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Thread: Monitor 441 Heater

  1. #81
    HayZee518's Avatar
    HayZee518 is offline Deity
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    I imagine its replaceable. once you get it out check the threads using a thread gauge. It may be an SAE thread or being from overseas, probably is a metric thread. the fuel tube looks to be brass and the ferrule is steel.

  2. #82
    ScottyG2335 is offline New Member
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    Monitor 441 Exhaust Problems

    I hope this is the right place to post this. There are a few different threads about the monitor heaters as evryone else seems to have the same problems finding quality service. Our 441 first quit 2 days before Christmas. We took it to on service place that diagnosed the problem as a clogged line. The small brass line into the burning pot was sooted up and causing the stove to not get oil. In the process the brass fiting broke off and the burning pot had to be replaced. Since we brought the stove home and reconnected it, We at times were getting a kerosene smell that reminded me of when I was younger. Annoying but livable. Since then we are getting a strong exhaust smell in the house and I'm worried about carbon monoxide. We called a second company to come look at the stove. This serviceman replaced a filter on our external tank and cleaned some soot from inside the exhaust flue. It worked ok for about a day. I thought the carbon probably came from whatever problem was created by the first repair. Any ideas what to check next? If I put much more money into this unit it may be cheaper to buy a new unit. Please help!

  3. #83
    HayZee518's Avatar
    HayZee518 is offline Deity
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    kerosene smell is due to gaskets not sealing or O rings that are cracked or split. only place O rings are - are at the offset nipple on the heater rear and the outlet tube going outside. the main access port has a fiber gasket and the view port has a gasket. the first fin of the heat exchanger has a fiber gasket. and four screws that hold it on.

  4. #84
    ScottyG2335 is offline New Member
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    Quote Originally Posted by HayZee518 View Post
    kerosene smell is due to gaskets not sealing or O rings that are cracked or split. only place O rings are - are at the offset nipple on the heater rear and the outlet tube going outside. the main access port has a fiber gasket and the view port has a gasket. the first fin of the heat exchanger has a fiber gasket. and four screws that hold it on.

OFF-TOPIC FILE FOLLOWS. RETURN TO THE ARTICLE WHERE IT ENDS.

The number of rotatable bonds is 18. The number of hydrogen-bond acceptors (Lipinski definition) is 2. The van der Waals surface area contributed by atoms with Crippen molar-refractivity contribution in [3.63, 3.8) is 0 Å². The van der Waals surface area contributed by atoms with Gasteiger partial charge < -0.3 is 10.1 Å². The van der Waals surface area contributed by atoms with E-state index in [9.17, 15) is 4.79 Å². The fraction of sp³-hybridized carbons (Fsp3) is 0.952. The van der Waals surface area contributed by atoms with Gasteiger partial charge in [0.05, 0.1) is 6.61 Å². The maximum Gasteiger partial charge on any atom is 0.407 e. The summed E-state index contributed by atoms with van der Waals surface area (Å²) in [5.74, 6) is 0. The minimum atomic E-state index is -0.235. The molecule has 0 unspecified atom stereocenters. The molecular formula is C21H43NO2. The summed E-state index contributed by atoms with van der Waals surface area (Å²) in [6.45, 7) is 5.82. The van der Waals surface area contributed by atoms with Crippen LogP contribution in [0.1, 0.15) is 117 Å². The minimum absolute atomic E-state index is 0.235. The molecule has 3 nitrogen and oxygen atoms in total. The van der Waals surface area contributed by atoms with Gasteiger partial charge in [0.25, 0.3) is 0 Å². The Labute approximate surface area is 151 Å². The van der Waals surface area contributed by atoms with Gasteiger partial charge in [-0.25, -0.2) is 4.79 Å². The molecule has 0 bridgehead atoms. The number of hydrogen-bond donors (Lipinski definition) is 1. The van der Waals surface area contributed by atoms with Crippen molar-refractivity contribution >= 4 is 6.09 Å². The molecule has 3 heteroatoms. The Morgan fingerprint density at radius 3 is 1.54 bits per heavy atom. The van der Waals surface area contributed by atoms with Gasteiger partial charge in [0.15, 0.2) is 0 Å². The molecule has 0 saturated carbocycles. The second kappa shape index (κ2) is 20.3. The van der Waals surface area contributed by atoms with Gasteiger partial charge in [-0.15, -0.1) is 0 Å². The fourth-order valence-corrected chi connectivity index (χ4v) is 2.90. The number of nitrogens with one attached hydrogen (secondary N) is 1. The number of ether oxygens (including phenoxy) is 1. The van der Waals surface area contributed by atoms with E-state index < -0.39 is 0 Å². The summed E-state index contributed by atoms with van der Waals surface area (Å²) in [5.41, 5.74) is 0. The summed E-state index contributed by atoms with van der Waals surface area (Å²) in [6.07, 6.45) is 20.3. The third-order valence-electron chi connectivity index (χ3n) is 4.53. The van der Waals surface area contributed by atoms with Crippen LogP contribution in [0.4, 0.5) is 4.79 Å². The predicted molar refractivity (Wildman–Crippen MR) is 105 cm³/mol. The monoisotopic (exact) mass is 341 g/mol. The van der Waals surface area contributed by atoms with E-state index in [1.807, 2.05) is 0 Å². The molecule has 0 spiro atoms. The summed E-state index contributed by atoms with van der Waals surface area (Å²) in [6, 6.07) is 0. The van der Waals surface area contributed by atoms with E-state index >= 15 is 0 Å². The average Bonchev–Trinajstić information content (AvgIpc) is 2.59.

Thanks. We did replace the two O rings. I'm not sure what the access port is. Where can I find a good diagram of those areas? Thanks again. You seem to be the expert on here. You have halped a lot of people.

  5. #85
    HayZee518's Avatar
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    Monitor

    I got sick n tired of asking for monitor helps and getting charged way above my means so I looked into repairing my own heater. Parts in themselves are expensive enough but when you start getting charged $45 an hour to repair a heater ya got to draw the line somewhere. Monitor is a unique product and the manufacturers know this that's why they can charge $146 for a blower motor that's no bigger than three inches around. boro silicate gaskets are cheap enough. Monitor sells a main access port gasket for $16.50 - I don't know if it's even asbestos free - never bought one.
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  6. #86
    tonybegley is offline New Member
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    another similar m441 problem

    Regards from Windham, NY. Thanks everyone for all the help. I have a similar problem to many. My Monitor 441 worked fine for many years (with no service)but recently it would shut itself off after an hour or so of good operation.